Bill Gates has praised the late Steve Jobs.
The former Microsoft boss was a rival of the Apple CEO - who died after a battle with pancreatic cancer in 2011 at the age of 56 - when they started out but admitted that he hasn't seen anyone as good as him since and said he "mesmerised" people with his genius.
In an upcoming interview with CNN, he said: "I was like a minor wizard because he would be casting spells, and I would see people mesmerised, but because I'm a minor wizard, the spells don't work on me.
He added that "in terms of picking talent, hyper-motivating that talent, and having a sense of design of, 'Oh, this is good. This is not good.''
Meanwhile, Gates recently admitted his "greatest mistake ever" was Microsoft losing its battle with Android.
The tech giant's co-founder recently reflected on how "mismanagement" and bad decisions over its mobile operating system meant that Google was able to become Apple's main competitor in the market.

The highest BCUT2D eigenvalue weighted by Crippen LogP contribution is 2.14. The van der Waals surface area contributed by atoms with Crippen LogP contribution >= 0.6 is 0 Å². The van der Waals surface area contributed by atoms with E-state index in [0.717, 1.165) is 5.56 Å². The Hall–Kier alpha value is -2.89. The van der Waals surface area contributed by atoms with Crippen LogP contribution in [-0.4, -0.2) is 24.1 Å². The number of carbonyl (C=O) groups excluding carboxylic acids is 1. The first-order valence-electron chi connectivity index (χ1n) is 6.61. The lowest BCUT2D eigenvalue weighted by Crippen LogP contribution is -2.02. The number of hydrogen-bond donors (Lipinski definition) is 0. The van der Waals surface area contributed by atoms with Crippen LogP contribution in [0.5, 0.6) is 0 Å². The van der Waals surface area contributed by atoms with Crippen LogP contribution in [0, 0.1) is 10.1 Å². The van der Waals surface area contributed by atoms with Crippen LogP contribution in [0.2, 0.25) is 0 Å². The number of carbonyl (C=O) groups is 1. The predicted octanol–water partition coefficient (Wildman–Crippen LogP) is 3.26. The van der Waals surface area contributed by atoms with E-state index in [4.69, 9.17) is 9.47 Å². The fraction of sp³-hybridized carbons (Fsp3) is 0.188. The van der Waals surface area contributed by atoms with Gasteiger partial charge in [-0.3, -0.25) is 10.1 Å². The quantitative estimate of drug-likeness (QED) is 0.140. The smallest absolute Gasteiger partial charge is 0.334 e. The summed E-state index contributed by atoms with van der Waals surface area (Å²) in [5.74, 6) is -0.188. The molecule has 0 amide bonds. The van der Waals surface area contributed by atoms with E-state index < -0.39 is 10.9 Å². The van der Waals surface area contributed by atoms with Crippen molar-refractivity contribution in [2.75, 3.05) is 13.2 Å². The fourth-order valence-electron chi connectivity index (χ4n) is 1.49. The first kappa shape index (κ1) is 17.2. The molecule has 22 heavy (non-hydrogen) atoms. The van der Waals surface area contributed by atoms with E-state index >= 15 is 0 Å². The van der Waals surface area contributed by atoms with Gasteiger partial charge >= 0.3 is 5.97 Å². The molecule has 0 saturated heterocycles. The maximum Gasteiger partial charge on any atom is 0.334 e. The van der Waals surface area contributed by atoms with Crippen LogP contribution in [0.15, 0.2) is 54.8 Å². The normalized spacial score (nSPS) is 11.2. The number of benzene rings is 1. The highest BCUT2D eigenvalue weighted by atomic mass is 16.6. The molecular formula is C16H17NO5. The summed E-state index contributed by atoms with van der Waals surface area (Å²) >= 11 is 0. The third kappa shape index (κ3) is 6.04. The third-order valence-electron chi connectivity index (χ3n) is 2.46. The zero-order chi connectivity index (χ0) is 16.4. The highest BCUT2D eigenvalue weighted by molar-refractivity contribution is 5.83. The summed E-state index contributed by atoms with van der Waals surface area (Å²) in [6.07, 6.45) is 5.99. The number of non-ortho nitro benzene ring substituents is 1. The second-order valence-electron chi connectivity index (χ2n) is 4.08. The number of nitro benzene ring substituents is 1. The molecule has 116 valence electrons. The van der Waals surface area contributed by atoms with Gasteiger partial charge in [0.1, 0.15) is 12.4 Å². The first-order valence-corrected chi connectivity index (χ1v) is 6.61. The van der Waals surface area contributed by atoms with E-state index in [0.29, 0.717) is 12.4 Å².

He said: "In the software world, particularly for platforms, these are winner-take-all markets. So the greatest mistake ever is whatever mismanagement I engaged in that caused Microsoft not to be what Android is.
"That is, Android is the standard non-Apple phone platform. That was a natural thing for Microsoft to win. It really is winner take all. If you're there with half as many apps or 90 percent as many apps, you're on your way to complete doom.
"There's room for exactly one non-Apple operating system and what's that worth? $400 billion that would be transferred from company G to company M."
Google bought Android in 2005 for $50 million, and the initial focus for the company was beating Microsoft's efforts with Windows Mobile, which was killed off along with Windows Phone.
Gates added: "It's amazing to me that having made one of the greatest mistakes of all time, and there was this antitrust lawsuit and various things, that our other assets like Windows and Office are still very strong, so we are a leading company.
"If we had gotten that one right, we would be the leading company, but oh well."
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